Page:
“My husband and I never expected to learn that our unborn son was missing a main chamber in his heart and that he’d need three open heart surgeries. Our son is alive today because of research done in the past, but his future is unknown,” said Catherine Clinkscales, mother of CHD survivor, Cain. “Partnerships like the one between the American Heart Association and The Children’s Heart Foundation provide much needed monetary support for congenital heart defect research. And this is what gives parents like me hope for our child’s future. Beyond funding CHD research, the organizations provide awareness about the AHA/ASA Support Network, a valuable resource for those living with CHDs. Our doctors were wonderful and our family and friends were very supportive, but we didn’t have access to other families who were going through the same thing. I am thankful to know there is support available when I need it the most.”
For more information about the AHA and CHF research grant awards, please visit http://my.americanheart.org/professional/Research/FundingOpportunities/Funding-Opportunities_UCM_316909_SubHomePage.jsp. Additional information about the AHA and the CHF can be found at www.heart.org/congenitalheartdefects and at www.childrensheartfoundation.org. To access the Support Network congenital heart defect site, read Catherine’s story in her Support Network blog post and for information on how to become a member, please visit http://supportnetwork.heart.org/congenitalheartdefect.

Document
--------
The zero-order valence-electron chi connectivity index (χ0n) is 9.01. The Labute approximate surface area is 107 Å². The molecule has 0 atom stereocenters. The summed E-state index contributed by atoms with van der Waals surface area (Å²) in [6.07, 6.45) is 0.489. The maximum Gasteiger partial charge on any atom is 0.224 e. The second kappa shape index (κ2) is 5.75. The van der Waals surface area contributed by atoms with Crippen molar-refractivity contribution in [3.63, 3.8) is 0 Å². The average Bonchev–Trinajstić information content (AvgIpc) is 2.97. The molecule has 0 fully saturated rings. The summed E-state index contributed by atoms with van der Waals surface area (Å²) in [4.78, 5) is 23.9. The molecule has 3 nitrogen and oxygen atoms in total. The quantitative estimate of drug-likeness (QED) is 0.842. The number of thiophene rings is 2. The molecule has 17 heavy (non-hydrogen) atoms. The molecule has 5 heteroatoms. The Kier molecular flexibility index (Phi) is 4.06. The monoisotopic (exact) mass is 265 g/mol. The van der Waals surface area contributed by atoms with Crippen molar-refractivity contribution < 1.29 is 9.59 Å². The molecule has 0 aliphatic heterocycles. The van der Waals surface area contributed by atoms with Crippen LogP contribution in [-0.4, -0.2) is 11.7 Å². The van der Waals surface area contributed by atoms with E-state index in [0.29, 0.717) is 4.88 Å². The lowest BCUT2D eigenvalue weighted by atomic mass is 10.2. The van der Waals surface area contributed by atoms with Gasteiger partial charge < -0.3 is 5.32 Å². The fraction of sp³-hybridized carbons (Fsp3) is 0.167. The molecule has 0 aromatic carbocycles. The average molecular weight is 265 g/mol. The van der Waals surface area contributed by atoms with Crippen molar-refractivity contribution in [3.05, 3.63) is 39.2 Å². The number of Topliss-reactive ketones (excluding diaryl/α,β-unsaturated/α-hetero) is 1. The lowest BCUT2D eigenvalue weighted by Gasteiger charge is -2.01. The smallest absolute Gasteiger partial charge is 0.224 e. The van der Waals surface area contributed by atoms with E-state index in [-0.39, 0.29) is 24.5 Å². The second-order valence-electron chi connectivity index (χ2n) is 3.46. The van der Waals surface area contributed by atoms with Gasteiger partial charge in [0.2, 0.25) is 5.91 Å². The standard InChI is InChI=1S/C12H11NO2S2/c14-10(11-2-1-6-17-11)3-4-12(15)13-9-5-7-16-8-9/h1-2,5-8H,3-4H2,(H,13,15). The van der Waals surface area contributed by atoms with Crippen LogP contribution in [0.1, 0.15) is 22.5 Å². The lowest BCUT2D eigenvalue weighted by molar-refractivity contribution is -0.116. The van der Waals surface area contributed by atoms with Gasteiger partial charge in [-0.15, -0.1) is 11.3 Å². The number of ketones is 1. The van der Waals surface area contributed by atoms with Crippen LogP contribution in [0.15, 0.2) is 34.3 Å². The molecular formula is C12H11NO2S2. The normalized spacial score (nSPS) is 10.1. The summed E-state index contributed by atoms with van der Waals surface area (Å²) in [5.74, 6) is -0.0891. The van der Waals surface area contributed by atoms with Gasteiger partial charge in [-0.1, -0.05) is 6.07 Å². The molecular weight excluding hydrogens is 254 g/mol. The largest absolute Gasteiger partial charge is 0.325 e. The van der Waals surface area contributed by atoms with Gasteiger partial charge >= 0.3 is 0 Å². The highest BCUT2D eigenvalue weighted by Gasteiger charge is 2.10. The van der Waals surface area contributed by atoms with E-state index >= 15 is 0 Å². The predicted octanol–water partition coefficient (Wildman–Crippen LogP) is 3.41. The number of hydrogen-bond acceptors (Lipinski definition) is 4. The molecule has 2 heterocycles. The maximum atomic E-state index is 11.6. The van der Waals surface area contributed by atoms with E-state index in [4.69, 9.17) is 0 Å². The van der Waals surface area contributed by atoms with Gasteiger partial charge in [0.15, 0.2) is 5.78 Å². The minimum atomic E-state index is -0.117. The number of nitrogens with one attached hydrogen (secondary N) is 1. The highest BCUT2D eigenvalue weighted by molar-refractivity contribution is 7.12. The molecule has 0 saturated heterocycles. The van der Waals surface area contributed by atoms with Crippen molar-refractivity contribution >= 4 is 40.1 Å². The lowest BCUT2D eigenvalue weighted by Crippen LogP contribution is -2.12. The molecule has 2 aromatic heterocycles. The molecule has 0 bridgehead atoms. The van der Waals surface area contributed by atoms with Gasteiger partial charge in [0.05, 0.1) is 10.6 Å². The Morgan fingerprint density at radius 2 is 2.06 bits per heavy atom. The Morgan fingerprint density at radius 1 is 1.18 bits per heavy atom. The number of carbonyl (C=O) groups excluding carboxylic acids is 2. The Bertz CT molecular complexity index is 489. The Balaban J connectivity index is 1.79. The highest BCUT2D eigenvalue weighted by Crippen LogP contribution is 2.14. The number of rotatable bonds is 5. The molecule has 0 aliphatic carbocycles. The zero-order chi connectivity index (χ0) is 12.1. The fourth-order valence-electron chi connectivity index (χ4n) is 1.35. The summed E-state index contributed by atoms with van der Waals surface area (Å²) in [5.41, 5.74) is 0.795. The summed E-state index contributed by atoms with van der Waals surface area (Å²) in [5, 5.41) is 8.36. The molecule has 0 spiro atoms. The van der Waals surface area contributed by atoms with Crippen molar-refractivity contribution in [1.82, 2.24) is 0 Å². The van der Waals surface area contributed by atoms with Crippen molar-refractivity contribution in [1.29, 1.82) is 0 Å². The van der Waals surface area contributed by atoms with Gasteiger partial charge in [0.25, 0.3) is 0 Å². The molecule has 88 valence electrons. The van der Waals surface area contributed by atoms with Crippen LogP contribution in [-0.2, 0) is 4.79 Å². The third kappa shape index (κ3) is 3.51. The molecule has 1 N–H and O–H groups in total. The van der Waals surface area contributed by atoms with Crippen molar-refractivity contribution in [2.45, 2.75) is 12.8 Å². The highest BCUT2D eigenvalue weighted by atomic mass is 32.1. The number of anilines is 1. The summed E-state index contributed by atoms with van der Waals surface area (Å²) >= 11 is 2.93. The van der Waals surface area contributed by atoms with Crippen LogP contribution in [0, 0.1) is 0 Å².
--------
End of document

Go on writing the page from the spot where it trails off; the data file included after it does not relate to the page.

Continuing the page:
About the American Heart Association and American Stroke Association
The American Heart Association and the American Stroke Association are devoted to saving people from heart disease and stroke – America’s No. 1 and No. 5 killers. We team with millions of volunteers to fund innovative research, fight for stronger public health policies, and provide lifesaving tools and information to prevent and treat these diseases. The Dallas-based American Heart Association is the nation’s oldest and largest voluntary organization dedicated to fighting heart disease and stroke. The American Stroke Association is a division of the American Heart Association. To learn more or to get involved, call 1-800-AHA-USA1, visit heart.org or call any of our offices around the country. Follow us on Facebook and Twitter
About The Children’s Heart Foundation
Established by Betsy Peterson in 1996, The Children’s Heart Foundation (CHF) is the country’s leading national organization solely committed to congenital heart research funding. Since 1996, CHF has funded 62 research projects with more than $7.4 million. CHF is a national 501(c)(3) tax‐exempt charitable organization that does not receive any government funding. The goal of the foundation is to bring health, hope and happiness to children and families impacted by congenital heart defects, the most common birth defect in the United States. This objective is accomplished by funding the most promising research to advance the diagnosis, treatment and prevention of congenital heart defects. For more information, please visit: www.childrensheartfoundation.org. Follow us on Facebook and Twitter.